Posted by Jaime L.M. Jones and Brenna Jenny
Although relators and the government have long leveraged statistical inferences to estimate damages in FCA cases, in two recent opinions, courts have permitted the extension of these approaches to efforts to establish FCA liability. This is a troubling signal for defendants because, particularly when utilized in conjunction with the lower pleading standard of certain circuits, these decisions will make it easier for FCA plaintiffs to fend off a motion to dismiss.
On September 29, 2014, the District of Tennessee significantly expanded the role of statistical sampling in FCA litigation, when it ruled that extrapolation from a small sample can be used not merely to calculate damages, but to establish liability. In U.S. ex rel. Martin v. Life Care Centers of America, Inc., the government alleged that Life Care Centers, which owns a chain of skilled nursing facilities, pressured therapists to overstate the amount and intensity of therapy residents required, resulting in higher daily per diem payments under Medicare Part A. The government did not present the court with any specific examples of patients who received medically unnecessary therapy. Instead, the government sought to select a random sample of 400 Medicare beneficiaries who received high-intensity therapy, examine their medical records to determine whether they any of this therapy was medically unnecessary, and then extrapolate any findings of unnecessary services received by these 400 patients across 54,396 patient admissions, comprising 154,621 claims, to ascertain the number of false claims the defendant submitted.
The defendant strongly disagreed that this novel statistical application could establish falsity or materiality in this case, arguing that the unique nature of each patient’s condition requires an individual assessment of medical necessity, thereby precluding extrapolation. This is particularly so because the per diem payments received by skilled nursing facilities hinge on a patient’s Resource Utilization Group (“RUG”) classification, and even if a portion of a patient’s therapy were medically unnecessary, a patient could remain in the same RUG based on the balance of the necessary portion of his therapy.
The court acknowledged the distinction between using extrapolation to establish damages after liability has already been proven, and using extrapolation to establish liability in the first instance. However, after assessing the case law marshaled by both sides, the court found all to be inapposite and, left to decide the matter in a perceived vacuum, the court determined that the fraud-fighting goals of the FCA would be stymied if the court sided with the defendants and effectively required a “claim-by-claim review” in every FCA suit. The court reasoned that if “Congress intended to preclude statistical sampling from being used in this context, it has had ample opportunity to have that intention reflected in the language of the FCA.” Furthermore, the court viewed defendants as sufficiently protected from specious statistics through other sturdy safeguards, such as the opportunity to cross-examine opposing expert witnesses.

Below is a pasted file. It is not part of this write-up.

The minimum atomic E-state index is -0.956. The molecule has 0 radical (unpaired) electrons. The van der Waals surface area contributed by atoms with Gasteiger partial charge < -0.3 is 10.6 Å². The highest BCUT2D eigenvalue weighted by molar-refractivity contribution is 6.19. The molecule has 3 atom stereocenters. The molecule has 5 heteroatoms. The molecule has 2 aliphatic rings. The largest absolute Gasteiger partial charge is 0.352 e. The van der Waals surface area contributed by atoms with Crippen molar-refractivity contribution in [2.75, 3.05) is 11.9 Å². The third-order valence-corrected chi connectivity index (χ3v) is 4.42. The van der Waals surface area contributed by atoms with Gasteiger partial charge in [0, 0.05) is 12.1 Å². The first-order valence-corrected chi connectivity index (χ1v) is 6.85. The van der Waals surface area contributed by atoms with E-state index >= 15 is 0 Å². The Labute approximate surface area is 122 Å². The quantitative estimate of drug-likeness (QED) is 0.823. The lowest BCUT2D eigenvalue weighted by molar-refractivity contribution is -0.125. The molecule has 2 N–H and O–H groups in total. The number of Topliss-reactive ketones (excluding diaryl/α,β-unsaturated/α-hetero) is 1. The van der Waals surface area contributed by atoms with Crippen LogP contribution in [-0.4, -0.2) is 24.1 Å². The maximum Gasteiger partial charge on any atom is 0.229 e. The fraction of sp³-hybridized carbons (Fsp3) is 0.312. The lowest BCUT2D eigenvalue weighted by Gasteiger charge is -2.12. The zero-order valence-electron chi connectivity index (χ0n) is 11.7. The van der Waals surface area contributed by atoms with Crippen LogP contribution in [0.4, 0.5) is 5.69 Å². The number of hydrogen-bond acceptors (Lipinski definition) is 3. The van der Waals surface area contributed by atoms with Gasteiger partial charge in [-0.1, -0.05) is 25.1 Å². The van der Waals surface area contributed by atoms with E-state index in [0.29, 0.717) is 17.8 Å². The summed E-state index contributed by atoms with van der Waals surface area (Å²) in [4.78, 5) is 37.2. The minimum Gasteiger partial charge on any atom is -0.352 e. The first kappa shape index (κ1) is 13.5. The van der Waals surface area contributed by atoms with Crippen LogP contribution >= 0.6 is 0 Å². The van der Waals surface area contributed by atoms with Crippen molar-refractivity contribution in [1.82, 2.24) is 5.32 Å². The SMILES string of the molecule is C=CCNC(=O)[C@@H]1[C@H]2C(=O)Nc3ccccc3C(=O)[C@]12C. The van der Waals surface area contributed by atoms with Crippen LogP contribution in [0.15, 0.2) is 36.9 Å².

A recent decision in U.S. ex rel. Greenfield v. Medco Health Systems, Inc., demonstrates how reliance on statistical inferences, in conjunction with adoption of the more lenient pleading standard, can resuscitate a qui tam suit that may otherwise struggle to survive a motion to dismiss. The relator alleged that defendants—providers of specialty pharmacy services and hemophilia therapy management programs—tied their charitable donations to hemophilia foundations to the recipients’ patient referrals back to the defendants. In addition, defendants allegedly gave gifts to patients, including Medicare and Medicaid beneficiaries, in order to encourage them to continue to use their services. The court dismissed the second amended complaint without prejudice, ruling that it failed to show that any of defendants’ charitable contributions were tied to federal funds. Indeed because the recipients of the donations used the funds to purchase insurance for financially needy patients, the court ruled that the alleged quid pro quo scheme “demonstrate[s] that defendants’ contributions were used by [the foundations] to avoid the need to avail themselves of any federal benefits program.” The court also concluded the “plaintiff’s math (and his corresponding assumption that federal funds are implicated) is too attenuated and derivative to state a viable claim under the heightened Rule 9(b) standard.”